Included Are Individual Profiles of the 25 Counties That Vave Received the Majority of State Realignment Funding
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SAN DIEGO -- The decisions counties are making right now about how to implement realignment will have dramatic and long-lasting impacts on public safety and on local taxpayers. In a new 100-page report, Public Safety Realignment: California at a Crossroads, the ACLU of California finds that many counties have yet to embrace a central charge of the realignment legislation: to implement evidence-based practices, including alternatives to incarceration, that are proven to prevent crime, limit future victims and stem the flow of people who cycle through our jails and prisons.
The new report, which is based on an in-depth review of all 53 available county realignment implementation plans, finds massive new investment in jails with much less funding allocated to proven crime-prevention programs such as mental health services and drug treatment.
“Simply building new jails or re-opening unused jail space treats the symptom but not the underlying disease,” said Margaret Dooley-Sammuli, Senior Policy Advocate of the Criminal Justice and Drug Policy Project of the ACLU of California and co-author of the report. “It’s time to confront the fact that in California, over-incarceration is itself a disease, and the way to end it is to expand the use of mental health services, drug treatment and job training, and to reserve prison and jail for responding to serious crimes.”
Central to the ACLU’s analysis is the stunning fact that most people in county jails have not been convicted of a crime. More than 71 percent of the 71,000 Californians held in county jails on any given day are awaiting their day in court. Most of them do not pose a risk to public safety but are stuck behind bars because they simply cannot afford bail.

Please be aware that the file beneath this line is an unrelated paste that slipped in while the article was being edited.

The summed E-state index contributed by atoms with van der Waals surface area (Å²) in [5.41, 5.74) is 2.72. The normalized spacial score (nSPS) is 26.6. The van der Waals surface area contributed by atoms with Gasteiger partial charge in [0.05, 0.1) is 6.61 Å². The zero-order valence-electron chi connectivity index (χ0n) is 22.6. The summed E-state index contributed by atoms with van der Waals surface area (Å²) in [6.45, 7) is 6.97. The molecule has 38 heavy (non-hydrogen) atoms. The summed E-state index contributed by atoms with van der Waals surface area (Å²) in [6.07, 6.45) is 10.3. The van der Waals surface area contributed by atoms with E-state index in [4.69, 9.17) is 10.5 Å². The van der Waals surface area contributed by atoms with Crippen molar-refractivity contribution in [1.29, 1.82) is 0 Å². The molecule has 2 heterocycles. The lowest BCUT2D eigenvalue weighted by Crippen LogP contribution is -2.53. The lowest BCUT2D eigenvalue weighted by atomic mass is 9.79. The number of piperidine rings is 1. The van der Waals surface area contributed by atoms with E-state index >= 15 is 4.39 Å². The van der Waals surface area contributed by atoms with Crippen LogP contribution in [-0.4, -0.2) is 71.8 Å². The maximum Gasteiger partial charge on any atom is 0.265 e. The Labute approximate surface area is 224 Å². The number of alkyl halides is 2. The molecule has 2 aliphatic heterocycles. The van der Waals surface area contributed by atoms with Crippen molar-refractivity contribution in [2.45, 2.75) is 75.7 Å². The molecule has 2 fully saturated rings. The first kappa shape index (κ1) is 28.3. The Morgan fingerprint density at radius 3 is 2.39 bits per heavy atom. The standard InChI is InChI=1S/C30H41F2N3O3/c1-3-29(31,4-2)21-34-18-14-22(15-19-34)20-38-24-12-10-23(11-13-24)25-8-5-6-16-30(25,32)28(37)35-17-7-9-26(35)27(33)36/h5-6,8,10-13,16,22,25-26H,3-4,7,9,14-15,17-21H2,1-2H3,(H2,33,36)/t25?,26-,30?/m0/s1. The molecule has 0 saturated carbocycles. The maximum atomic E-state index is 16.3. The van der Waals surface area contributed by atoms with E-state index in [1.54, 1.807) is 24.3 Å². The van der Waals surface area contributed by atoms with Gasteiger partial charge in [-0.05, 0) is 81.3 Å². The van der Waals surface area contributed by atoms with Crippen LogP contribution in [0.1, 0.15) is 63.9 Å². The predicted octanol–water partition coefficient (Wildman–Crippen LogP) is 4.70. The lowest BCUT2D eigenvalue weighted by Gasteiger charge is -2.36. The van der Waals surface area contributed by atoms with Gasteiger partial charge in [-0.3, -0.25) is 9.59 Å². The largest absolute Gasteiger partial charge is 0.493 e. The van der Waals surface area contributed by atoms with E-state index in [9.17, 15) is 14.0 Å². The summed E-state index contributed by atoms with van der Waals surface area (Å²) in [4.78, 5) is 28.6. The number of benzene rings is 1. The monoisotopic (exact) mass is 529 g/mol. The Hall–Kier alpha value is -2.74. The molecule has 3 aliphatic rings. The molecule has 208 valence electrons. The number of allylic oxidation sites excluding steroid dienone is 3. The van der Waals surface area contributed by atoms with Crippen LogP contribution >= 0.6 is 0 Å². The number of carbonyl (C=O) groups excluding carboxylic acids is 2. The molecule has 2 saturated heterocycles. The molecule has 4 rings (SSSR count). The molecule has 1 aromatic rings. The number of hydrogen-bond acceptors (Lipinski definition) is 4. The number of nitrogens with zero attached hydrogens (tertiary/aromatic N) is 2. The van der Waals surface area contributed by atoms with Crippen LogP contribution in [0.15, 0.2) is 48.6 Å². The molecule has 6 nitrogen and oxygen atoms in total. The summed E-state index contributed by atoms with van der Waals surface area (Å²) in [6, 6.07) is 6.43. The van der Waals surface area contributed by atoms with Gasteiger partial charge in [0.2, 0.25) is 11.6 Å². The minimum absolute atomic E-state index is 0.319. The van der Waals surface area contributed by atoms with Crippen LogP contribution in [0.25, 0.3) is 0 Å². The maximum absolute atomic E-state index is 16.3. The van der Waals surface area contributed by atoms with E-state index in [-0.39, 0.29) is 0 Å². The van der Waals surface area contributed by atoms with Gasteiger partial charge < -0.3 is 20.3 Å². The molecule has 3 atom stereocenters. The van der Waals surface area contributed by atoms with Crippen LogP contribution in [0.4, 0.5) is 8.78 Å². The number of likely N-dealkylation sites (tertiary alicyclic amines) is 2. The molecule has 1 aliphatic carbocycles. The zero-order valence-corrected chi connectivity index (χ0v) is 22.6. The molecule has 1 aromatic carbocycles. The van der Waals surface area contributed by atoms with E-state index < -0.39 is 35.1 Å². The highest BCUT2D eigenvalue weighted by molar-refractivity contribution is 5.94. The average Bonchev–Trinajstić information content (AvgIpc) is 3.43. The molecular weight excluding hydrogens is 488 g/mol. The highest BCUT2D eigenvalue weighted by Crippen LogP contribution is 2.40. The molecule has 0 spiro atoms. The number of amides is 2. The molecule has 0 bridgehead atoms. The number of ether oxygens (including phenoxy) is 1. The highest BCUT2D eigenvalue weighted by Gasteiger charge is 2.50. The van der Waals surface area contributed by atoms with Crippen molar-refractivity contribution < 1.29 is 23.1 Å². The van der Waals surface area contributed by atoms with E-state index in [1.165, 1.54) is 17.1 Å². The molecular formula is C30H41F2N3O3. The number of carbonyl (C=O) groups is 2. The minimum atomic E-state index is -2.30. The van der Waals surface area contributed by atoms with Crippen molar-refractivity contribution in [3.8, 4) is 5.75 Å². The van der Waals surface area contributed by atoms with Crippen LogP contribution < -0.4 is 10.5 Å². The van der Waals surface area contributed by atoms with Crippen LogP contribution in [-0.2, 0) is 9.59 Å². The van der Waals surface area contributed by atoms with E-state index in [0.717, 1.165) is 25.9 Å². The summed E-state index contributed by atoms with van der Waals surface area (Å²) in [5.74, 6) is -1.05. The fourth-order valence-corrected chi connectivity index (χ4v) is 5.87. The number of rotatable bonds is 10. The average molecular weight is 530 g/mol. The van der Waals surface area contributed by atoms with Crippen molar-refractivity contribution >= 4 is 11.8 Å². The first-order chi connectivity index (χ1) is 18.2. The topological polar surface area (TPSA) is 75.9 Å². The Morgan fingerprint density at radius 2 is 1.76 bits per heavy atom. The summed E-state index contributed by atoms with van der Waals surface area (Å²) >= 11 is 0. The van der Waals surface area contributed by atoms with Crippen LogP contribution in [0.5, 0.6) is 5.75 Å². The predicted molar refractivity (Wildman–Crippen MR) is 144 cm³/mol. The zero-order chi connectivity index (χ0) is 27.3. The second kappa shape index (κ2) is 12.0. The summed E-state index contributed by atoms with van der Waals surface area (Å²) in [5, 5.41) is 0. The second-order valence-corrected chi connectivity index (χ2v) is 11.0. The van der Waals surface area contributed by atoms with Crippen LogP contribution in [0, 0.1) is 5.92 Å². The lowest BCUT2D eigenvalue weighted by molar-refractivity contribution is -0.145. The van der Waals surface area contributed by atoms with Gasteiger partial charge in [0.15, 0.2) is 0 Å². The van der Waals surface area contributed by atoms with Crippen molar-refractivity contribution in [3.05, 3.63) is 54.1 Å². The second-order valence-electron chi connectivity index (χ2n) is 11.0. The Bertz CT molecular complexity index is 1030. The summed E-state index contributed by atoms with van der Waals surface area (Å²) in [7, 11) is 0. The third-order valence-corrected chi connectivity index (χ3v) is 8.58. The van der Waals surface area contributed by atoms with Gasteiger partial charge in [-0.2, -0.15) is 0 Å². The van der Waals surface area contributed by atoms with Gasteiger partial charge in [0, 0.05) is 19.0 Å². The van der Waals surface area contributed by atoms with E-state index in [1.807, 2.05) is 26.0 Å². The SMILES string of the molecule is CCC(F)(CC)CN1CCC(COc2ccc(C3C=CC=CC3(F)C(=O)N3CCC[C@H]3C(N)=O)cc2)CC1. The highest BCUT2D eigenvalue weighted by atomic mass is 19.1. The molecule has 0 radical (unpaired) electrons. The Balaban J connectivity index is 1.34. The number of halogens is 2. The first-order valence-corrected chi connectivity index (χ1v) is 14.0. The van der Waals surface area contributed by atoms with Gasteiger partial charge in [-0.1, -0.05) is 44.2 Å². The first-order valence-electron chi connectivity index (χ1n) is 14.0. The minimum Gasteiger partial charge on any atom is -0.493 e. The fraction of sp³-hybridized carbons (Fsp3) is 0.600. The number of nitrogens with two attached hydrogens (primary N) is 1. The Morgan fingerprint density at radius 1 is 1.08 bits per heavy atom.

And while much of the conversation about realignment has focused on jail overcrowding, the ACLU argues that counties can significantly lessen the problem by adopting a pre-trial assessment tool to identify individuals who can be safely released on their own recognizance.
The report also finds:
• a promising commitment—though not yet realized—by many counties to adopt alternatives to incarceration and evidence-based practices to reduce recidivism;
• a troubling lack of state monitoring, data collection, outcome measurements and funding incentives to help counties successfully implement realignment; and
• paradoxically, under the current funding formula, a financial reward for counties that have historically incarcerated more people for low-level offenses.
California at a Crossroads offers recommendations for making the criminal justice system more effective – and more cost effective.
The report also presents county-by-county profiles of the spending priorities established in the 25 counties that have initially received the most AB 109 dollars—nearly $400 million, slated to grow to more than $1 billion annually in the next fiscal year.
The 25 county profiles also contain a summary of jail expansion plans and notable efforts to expand the use of alternatives to incarceration.